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Old 04-26-2004, 11:37 PM   #1
unixbrain
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Question tcpdump interpretation


Hi! I am exploring networking with Linux. i found that tcpdump is an interesting tool.

arp who-has 139.86.155.52 tell 139.86.155.50
arp reply 139.86.155.52 is-at 0:8:74:2f:a5:ac

the output above is extracted. I did not call the command arp, does it mean that someone else is using a computer in the network and using arp? Or does the system also uses the arp to look for a host?

----------------------------------

802.1d config 809b.00:05:dc:cc:98:c0.800f root 8000.00:02:7d:35:bd:28 pathcost 52 age 3 max 20 hello 2 fdelay 15

The output above is also extracted. what is 802.1d? Is the output above a tcp packet? How can u tell? Also, why is there a 'hello'? Sometimes I also see 'reply ok', 'write', etc. What are they?

--------------------------------

219.95.226.81.1025 > 139.86.155.51.telnet: . ack 2780 win 56800 <nop,nop,timestamp 59317 377037602>

In the output above, I wanna know what is ...<nop,nop,timestamp 59317 377037602>....means

---------------------------------

139.86.155.50.999 > 139.86.155.52.32872: R 0:0(0) ack 1979298613 win 0 (DF) [tos 0x10]
0:5:dc:cc:98:cf 0:5:dc:cc:98:cf loopback 60:
0000 0100 0000 0000 0000 0000 0000 0000
0000 0000 0000 0000 0000 0000 0000 0000
0000 0000 0000 0000 0000 0000 0000
For the output above, can u explain why are there such an output and what does it mean?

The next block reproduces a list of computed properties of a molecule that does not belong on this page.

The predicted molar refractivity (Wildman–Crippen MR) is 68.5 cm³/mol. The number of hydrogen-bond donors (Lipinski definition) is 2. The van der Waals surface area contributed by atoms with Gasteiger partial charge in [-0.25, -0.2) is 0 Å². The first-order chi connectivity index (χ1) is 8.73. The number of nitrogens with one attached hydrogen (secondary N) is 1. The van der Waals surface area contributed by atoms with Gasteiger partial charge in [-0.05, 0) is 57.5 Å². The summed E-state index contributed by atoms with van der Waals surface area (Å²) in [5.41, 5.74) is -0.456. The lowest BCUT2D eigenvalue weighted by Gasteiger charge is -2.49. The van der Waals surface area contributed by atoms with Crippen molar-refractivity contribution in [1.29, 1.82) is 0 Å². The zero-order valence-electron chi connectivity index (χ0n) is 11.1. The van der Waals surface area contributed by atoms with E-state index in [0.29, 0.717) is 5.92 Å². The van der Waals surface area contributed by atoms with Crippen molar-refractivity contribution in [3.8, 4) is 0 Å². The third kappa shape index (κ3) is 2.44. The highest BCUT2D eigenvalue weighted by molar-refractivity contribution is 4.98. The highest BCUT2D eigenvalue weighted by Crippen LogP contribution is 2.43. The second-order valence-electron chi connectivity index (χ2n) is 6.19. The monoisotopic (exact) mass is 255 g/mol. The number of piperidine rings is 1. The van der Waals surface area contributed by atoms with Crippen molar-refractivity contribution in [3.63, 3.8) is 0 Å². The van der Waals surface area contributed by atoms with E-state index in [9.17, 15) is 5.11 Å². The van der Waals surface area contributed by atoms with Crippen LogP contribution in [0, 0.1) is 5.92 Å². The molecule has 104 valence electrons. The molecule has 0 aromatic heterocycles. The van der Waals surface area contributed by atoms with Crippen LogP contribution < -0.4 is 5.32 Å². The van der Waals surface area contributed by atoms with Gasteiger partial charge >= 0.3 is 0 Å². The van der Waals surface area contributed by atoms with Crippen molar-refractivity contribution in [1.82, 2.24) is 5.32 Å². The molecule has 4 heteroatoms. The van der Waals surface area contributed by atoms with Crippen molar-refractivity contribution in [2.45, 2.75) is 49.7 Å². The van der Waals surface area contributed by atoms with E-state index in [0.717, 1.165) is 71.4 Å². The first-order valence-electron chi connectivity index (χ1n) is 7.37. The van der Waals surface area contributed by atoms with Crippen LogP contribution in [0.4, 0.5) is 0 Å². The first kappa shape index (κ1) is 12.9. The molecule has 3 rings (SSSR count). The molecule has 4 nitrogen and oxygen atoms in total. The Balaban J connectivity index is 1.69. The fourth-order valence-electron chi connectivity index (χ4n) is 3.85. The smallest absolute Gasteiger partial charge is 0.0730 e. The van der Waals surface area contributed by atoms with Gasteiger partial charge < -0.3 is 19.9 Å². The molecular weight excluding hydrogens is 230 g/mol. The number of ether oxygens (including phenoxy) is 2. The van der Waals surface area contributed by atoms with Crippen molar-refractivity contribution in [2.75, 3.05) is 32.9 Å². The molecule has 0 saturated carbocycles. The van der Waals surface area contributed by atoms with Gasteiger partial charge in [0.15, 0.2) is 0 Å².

------------------------------------

I am also curious whether if anyone logs in, probably using telnet or ftp, tcpdump can also sniff the packet? How do we identify the packet? If anyone has logged in using telnet, and types a few characters. Can we see the charaters typed? How to identify that a user has typed or is typing and pressed return key?

------------------------------------

139.86.155.51.1858029306 > 139.86.155.50.2049: 116 getattr [|nfs] (DF)

what does the output mean? isn't the figure 139.86.155.51.1858029306 at the last part too big?

Many questions...I m hoping I can be enlightened by u experts out there. Thanx!
 
Old 04-27-2004, 12:14 AM   #2
ToeShot
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Looks Like your a little new to networking tool. To explain everything to you would take up way to much space, mainly because I would get into to much detail. there is a very good book that analyzes packets with tcpdump it's called 'Network Intrusion Detection' it is a very good book, but I would also recomend a networking book that goes over the basics like ARP (Address Resolution Protocol) well have fun and happy sniffing.
 
Old 04-27-2004, 05:13 AM   #3
chris78
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Especially if you are new to networking and linux you should not use tcpdump.
It generally just screws up the info into unreadabl (except its author maybe) output.
Why dont you try ethereal for first.

http://www.ethereal.com/

I think it is much more easy to understand its output.
And you maybe then even dont need to buy a book. You can find tons of resources and documentations online. For example copy the shortcut of the protocoll name you are curious about into google and i am sure you will find something usefull almost.